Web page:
Tag: ecological approach

  • Beginning to use Games

    So if you’ve been reading this blog for a while now, or participating in discussions about ecological coaching on venues like Facebook or Discord, you might be curious about how to incorporate some of these approaches into your own coaching. However, if you’re currently running a “traditional” class, you might also be hesitant to radically…

  • Invariants as Diagnostics

    In traditional coaching, each movement is normally considered to have an ideal or platonic form, which represents the optimal way it should be executed. Deviation from this form is then an error to be corrected, or at best a variation in response to a specific context. Obviously the ecological approach entirely rejects this framing, but…

  • Causing Attraction: Non-Dominant Foot Forward in Longsword Fencing

    In ecological dynamics, the term Attractor or Movement Attractor shows up every now and then. Attractors can be seen as preferred motor pattern solutions in the current activity context. When an action is seen as intuitive or habitual, it might be the attractor at work. Habit and intuition can be nebulous concepts however, so to…

  • How I Learned To Stop Trying And Finally Fixed Knee Collapse

    I spent a lot of time trying to fix people’s knee collapse. But the solution ended up being to stop trying to fix it, and just give them more realistic training activities.

  • Types of Training Games

    All models are wrong, but some are useful George Box To say that you can easily classify training games would be a lie. You can probably come up with multiple different taxonomies that are all mostly accurate, and all have different strengths and flaws. The usefulness of such a model isn’t in the fact that it…

  • Monday Musings: Sparring Habits

    In discussions of how to structure a curriculum, it’s common to see statements like “allowing students to spar early means they’ll build bad habits”. I don’t think this is true – but even if it is, it’s worth pondering this question: If sparring at the end of a class builds habits that are ‘stickier’ than…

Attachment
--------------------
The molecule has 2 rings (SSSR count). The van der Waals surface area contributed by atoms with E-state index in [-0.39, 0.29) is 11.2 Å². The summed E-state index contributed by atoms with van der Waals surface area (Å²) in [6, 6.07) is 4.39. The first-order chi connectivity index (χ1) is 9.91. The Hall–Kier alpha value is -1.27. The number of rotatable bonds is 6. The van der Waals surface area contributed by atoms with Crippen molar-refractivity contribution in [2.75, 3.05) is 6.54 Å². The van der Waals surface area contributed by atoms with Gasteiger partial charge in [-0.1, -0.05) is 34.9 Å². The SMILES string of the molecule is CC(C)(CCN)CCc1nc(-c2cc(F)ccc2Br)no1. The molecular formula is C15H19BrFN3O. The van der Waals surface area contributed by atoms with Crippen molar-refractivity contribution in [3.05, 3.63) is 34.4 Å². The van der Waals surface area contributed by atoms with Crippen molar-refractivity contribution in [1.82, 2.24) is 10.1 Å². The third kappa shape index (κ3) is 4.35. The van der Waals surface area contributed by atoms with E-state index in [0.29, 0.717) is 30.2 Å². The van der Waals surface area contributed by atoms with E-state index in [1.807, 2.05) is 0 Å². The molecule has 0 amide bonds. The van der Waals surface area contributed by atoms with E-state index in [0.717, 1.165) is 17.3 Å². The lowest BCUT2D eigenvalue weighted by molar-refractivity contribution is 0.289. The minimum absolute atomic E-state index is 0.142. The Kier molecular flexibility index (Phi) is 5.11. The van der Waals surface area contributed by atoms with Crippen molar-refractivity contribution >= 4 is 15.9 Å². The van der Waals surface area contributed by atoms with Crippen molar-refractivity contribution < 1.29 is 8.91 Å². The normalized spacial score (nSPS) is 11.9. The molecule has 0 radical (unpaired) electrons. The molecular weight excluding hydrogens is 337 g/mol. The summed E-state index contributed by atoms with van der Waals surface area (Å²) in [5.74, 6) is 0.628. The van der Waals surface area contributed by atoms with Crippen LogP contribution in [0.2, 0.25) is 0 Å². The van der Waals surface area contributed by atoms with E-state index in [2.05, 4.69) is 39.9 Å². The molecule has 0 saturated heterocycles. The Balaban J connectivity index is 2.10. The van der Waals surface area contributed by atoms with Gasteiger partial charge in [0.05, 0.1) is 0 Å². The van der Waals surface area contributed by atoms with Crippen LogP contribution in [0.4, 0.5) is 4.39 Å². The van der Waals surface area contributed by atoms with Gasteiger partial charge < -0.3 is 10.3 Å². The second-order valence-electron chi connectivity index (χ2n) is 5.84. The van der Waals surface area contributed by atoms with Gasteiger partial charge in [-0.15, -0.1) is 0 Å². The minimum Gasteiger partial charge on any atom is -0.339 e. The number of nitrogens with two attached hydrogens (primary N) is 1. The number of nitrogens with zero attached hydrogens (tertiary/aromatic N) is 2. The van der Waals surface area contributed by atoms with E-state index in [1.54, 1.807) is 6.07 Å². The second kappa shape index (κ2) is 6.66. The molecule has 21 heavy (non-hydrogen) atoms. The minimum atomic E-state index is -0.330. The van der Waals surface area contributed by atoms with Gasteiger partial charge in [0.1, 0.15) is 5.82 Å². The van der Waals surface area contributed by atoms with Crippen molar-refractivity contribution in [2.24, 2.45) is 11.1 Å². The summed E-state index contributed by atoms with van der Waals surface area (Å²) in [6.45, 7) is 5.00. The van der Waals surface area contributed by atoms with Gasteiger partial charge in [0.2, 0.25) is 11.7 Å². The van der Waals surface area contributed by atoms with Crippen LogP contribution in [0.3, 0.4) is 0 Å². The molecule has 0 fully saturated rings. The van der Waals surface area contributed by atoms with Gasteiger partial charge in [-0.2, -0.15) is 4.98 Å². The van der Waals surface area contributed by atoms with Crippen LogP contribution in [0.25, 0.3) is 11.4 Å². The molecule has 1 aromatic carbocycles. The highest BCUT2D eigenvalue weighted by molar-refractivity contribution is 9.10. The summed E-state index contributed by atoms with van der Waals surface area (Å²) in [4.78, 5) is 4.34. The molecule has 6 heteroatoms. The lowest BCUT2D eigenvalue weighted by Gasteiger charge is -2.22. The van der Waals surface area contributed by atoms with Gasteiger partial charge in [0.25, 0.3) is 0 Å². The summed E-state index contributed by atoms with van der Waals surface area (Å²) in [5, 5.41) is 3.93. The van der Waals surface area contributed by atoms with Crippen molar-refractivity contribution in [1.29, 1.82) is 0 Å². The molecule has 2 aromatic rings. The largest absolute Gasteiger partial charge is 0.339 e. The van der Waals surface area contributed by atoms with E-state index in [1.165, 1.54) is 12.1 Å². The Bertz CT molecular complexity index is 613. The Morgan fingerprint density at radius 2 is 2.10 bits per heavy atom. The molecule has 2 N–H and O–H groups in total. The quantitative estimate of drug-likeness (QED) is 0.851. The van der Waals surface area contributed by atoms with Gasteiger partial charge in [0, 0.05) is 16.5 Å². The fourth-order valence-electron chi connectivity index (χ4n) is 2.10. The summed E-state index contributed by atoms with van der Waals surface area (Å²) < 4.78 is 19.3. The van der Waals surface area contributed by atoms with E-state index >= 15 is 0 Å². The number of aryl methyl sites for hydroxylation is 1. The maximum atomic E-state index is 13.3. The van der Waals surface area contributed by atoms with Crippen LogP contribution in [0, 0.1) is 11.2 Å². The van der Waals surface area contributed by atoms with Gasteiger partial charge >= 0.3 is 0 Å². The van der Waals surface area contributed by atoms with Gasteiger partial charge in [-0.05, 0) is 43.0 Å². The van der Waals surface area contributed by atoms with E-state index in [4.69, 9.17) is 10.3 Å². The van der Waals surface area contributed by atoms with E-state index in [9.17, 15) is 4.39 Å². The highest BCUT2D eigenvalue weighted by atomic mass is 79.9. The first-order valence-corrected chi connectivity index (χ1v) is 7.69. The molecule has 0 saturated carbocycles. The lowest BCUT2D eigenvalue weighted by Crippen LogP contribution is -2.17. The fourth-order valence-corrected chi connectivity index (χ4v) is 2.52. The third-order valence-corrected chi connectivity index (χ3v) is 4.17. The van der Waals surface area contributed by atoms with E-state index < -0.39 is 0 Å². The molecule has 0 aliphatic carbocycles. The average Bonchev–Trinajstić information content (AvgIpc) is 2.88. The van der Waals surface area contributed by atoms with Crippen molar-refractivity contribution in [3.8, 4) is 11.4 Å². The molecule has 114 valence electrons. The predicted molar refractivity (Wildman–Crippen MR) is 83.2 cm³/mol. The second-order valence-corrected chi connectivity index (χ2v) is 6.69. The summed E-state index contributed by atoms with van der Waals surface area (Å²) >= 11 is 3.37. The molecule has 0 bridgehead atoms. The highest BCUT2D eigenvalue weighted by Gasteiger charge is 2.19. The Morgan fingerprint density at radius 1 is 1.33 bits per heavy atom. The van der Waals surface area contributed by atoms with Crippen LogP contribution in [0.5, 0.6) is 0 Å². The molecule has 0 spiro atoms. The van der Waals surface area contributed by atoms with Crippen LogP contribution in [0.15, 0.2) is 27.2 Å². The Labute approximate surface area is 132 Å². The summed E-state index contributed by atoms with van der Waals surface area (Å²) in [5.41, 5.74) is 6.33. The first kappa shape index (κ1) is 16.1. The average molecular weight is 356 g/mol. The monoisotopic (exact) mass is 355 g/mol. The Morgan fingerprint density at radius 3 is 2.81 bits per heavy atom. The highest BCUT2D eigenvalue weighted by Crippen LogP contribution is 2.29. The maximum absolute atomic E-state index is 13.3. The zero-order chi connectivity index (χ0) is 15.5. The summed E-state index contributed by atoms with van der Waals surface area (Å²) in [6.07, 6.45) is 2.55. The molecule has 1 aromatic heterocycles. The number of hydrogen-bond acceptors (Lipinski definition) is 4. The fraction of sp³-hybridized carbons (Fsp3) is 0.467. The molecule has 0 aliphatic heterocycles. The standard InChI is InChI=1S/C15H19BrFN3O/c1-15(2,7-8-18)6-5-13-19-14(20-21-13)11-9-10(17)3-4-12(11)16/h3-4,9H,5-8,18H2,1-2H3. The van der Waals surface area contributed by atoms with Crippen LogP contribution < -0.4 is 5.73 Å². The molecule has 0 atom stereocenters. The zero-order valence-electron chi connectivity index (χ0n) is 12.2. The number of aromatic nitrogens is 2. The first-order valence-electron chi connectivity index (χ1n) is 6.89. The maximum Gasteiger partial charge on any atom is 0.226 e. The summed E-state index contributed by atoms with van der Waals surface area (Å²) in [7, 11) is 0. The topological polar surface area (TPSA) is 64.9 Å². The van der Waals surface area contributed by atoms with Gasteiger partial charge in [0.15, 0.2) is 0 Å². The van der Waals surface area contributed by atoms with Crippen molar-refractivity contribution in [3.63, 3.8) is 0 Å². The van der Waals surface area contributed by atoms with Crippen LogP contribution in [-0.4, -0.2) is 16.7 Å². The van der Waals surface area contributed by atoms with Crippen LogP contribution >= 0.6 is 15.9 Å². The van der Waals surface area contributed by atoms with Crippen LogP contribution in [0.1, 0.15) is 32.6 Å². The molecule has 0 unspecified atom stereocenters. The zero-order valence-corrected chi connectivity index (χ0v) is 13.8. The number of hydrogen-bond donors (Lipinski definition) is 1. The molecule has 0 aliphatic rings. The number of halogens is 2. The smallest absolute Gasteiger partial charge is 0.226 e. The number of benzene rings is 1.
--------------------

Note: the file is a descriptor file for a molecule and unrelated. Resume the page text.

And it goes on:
• On External Triggers

    A core tenet of the ecological approach states that fencing is mostly defined by a constant interaction loop between the two fencers: the decisions I make are based on my opponent’s behaviour, and these will in turn influence their next action. This obvious claim should not be news to most HEMA fencers (or at least,…

  • Action Capacities and Footwork

    Recently the longsword classes at Athena School of Arms have been focusing on footwork, with really good results. Most of our beginner and intermediate students (roughly 6 months-2 years experience) have shown significant improvements. This is a lot better than our past attempts to teach footwork, so I wanted to take a look at what…

  • 6 Bad Games – Lessons From The Rondo

    The following are the results of a game design challenge to design games which have the biggest discrepency between their apparent usefulness and their actual ability to teach sills. Sean FranklinGame List: 6 Games for a Complete FencerExplanation (and introduction to the challenge): 6 Bad Games – Lessons From The Rondo Tea KewGame List: 6…

  • Reaction Times in HEMA

    Over the last year or so, a Ukrainian HEMA Youtube channel called Bent Blades has uploaded several videos showing various experiments and tests they have done to determine the time it takes to execute various attacks. I found this very interesting, because I also have done tests to attempt to measure the speed of attacks…